Not that long ago, I remember being thrust into the role of a senior resident on wards and being responsible for the educational experience of medical students. I was still trying to figure out how to manage patients - how was I going teach the medical students? How could I be supportive of their learning? It was overwhelming and I remember wishing someone would provide me with additional guidance.
Years later, after finishing a Masters in Medical Education, I gained some tools that allowed me to understand how being a good teacher was an art and a learned skill – not something that comes innately. I wanted to impart some of the skills I had learned to the senior residents in our program so they did not feel as lost as I did all those years ago. Furthermore, residents at our program had expressed a need for guidance in teaching medical students. Thus, I challenged myself to start a curriculum for internal medicine residents focusing on the “One Minute Preceptor” – an educational technique that could be useful for them when teaching on the words.
“One Minute Preceptor or “Five Micro-Skills” is a great educational technique! It is an easy, efficient technique that incorporates many of the important components of adult learning theory, such as knowledge assessment, clinical reasoning and feedback. Moreover, many teachers use various steps already without realizing their technique. This could be a perfect tool for busy residents with a heavy clinical load and increasing teaching responsibilities, and this prompted us to start a monthly curriculum at our academic center for internal medicine residents. In fact, a systematic review of Resident as Teacher curricula found that “One Minute Preceptor” is one of the most frequently used in Resident as Teacher curricula across the country. Additionally, the technique has been shown to improve student ratings of residents.
We started a 30-minute workshop with our internal medicine residents focusing on the “One Minute Preceptor” steps – Get a commitment, Probe for evidence, Teach a general rule, Reinforce what was done correctly, and Correct mistakes. In planning the curriculum, important considerations in our discussion included length of the workshop and where it could be easily incorporated into busy resident schedules. We also planned the curricular evaluation so it could be improved over the course of the year.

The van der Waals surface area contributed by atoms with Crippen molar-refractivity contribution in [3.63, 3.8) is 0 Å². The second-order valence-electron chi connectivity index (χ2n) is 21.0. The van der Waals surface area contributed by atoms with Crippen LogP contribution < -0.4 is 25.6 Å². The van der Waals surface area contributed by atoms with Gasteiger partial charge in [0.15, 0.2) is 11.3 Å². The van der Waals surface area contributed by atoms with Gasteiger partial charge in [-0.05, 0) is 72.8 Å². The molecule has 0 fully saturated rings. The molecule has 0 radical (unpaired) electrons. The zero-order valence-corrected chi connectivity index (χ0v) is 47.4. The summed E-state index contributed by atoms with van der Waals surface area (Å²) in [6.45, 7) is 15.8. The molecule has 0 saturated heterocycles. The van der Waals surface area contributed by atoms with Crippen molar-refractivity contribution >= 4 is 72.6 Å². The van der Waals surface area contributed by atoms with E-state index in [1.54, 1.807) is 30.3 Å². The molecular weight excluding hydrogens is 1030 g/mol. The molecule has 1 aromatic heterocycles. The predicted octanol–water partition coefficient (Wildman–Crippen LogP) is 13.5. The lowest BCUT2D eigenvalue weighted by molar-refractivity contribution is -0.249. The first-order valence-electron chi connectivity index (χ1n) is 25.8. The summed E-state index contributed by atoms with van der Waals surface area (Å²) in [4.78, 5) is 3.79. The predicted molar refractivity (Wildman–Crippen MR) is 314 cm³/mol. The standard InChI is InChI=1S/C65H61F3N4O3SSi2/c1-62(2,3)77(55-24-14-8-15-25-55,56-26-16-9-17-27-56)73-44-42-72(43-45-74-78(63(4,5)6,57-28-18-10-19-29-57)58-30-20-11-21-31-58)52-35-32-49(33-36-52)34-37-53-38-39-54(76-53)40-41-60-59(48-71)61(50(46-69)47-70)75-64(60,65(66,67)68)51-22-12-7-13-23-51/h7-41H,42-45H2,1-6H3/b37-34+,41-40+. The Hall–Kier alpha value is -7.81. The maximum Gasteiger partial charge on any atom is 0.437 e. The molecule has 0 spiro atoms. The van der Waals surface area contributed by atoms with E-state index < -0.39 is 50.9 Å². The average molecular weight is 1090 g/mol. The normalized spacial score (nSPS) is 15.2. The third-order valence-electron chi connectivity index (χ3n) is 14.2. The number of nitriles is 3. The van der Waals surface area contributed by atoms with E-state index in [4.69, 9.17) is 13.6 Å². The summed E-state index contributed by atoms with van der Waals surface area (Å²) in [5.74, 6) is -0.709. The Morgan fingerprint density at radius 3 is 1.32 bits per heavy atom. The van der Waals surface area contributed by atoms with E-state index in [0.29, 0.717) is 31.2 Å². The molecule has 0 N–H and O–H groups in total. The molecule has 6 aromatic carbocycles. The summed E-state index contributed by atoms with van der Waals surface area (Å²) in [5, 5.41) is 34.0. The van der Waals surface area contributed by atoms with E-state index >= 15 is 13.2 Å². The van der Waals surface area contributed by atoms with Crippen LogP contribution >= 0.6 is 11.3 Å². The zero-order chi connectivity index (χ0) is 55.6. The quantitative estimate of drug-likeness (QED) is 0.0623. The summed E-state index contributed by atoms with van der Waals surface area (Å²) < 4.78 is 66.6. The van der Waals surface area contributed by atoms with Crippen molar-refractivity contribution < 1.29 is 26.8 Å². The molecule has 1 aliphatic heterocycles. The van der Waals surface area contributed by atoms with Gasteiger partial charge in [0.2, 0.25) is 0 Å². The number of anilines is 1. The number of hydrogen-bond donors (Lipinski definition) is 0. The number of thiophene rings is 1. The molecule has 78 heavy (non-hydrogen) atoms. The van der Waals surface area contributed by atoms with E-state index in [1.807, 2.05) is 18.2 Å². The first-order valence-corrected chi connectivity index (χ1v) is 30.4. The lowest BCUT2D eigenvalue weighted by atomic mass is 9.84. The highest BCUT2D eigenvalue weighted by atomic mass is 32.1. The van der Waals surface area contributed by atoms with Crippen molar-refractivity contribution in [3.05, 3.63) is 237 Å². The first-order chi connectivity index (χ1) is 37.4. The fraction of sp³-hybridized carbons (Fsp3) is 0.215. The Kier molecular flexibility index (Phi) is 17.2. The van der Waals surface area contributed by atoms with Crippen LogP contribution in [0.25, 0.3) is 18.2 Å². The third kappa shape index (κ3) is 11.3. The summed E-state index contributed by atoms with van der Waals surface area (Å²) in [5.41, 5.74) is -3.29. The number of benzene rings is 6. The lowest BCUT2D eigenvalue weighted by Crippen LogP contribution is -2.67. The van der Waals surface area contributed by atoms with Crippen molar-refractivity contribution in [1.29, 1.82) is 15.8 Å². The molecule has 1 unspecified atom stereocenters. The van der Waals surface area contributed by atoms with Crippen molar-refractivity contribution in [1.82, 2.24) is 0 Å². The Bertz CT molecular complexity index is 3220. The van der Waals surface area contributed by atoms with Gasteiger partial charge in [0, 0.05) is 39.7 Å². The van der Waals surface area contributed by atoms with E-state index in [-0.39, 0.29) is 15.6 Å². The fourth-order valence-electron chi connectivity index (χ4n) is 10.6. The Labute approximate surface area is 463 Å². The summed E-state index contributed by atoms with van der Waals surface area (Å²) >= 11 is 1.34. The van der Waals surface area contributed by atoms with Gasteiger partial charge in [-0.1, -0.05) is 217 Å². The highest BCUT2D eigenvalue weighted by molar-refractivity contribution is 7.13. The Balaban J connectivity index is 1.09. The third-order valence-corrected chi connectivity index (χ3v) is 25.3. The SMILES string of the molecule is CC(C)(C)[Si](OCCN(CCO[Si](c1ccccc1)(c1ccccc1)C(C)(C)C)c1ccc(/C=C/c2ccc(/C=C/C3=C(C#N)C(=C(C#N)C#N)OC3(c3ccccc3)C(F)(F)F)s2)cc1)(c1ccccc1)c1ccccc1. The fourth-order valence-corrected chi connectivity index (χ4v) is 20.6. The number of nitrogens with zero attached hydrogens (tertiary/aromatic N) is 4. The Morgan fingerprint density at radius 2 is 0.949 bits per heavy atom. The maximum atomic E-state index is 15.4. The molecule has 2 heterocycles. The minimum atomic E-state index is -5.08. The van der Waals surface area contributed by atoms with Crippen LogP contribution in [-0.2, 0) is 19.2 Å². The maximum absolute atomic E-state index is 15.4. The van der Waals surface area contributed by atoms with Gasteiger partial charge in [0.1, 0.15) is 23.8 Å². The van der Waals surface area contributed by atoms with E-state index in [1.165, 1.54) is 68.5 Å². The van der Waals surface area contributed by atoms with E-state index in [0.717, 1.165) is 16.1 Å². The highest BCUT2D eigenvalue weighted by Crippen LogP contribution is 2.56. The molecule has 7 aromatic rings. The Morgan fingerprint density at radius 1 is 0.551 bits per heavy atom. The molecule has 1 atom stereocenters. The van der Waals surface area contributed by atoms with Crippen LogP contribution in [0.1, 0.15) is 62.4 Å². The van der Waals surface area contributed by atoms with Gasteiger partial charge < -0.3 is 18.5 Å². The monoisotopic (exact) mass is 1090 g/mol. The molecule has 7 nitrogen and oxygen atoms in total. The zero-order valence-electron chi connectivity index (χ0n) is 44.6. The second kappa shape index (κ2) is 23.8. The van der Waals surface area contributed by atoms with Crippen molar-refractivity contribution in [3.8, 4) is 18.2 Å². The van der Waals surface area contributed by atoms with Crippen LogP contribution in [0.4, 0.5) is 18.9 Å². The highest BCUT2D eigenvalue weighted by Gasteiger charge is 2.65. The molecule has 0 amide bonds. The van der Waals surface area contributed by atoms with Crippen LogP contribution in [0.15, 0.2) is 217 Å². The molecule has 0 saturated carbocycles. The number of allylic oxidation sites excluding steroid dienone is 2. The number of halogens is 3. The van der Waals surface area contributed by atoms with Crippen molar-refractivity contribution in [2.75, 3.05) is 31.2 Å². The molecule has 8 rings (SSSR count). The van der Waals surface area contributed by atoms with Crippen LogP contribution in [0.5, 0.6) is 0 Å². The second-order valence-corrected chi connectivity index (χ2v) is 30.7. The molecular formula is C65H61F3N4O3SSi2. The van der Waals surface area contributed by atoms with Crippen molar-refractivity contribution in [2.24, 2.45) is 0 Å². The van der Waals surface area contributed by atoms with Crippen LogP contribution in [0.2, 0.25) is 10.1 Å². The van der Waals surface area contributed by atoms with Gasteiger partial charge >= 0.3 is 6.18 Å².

The workshop goals include having residents learn about the steps and then practice the technique using a think-pair-share activity during the 30 minutes. We begin the workshop by discussing the challenges of teaching on general medicine wards, and during this discussion the residents are very engaged and are insightful in their comments. Some of the challenges that are frequently brought up include limited time with heavy clinical load, teaching to various levels of learners, teaching to an advanced learner and confidence in their teaching abilities. The discussion allows them to share, but also more importantly, allows us to get the audience buy-in.
After discussing challenges, we clarify the technique with an interactive workshop. One of the keys to making this a productive, interactive session is using real-world examples as medical cases to teach the technique. We begin with a complicated MICU transfer with multiple medical problems, and the residents recognize the complexity of teaching in that case. Using this real world case, the residents go through a role-play to understand each step of the “One Minute Preceptor.” The importance and purpose of each step is highlighted by the speakers. For practicing the technique, the residents pick a current patient on their list for the think-pair-share activity and see the real world application of the technique during this workshop. We end with a discussion of how “One Minute Preceptor” will help overcome some of the challenges that were discussed in the beginning, and the real world application really highlights for them how “One Minute Preceptor” can be helpful.
Overall, the workshop feedback has been positive! Residents recommend the workshop to their peers and indicate that they are “likely” or “very likely” to use “One Minute Preceptor” to teach medical students and residents. As I developed the curriculum, there are a few important lessons that I have learned. First, it is important to gain buy-in from your audience – in our case, the discussion about challenges to teaching on wards is instrumental in getting the residents to understand that these challenges are normal, and we are going to discuss some solutions during the workshop. Second, using pertinent case based education is important in having the audience understand the application of the curriculum. The concept of using relevant cases in curricula is well grounded in adult learning theory, which states that adults want to understand the application of their learning rather than just memorize facts. These lessons will guide me in any future curriculum development projects I pursue.
Did you know that the Harvard Macy Institute Community Blog has had more than 210 posts? Previous blog posts have explored topics including using instructional design support to leverage your teaching, implementing collaborative learning methods, and interprofessional education.
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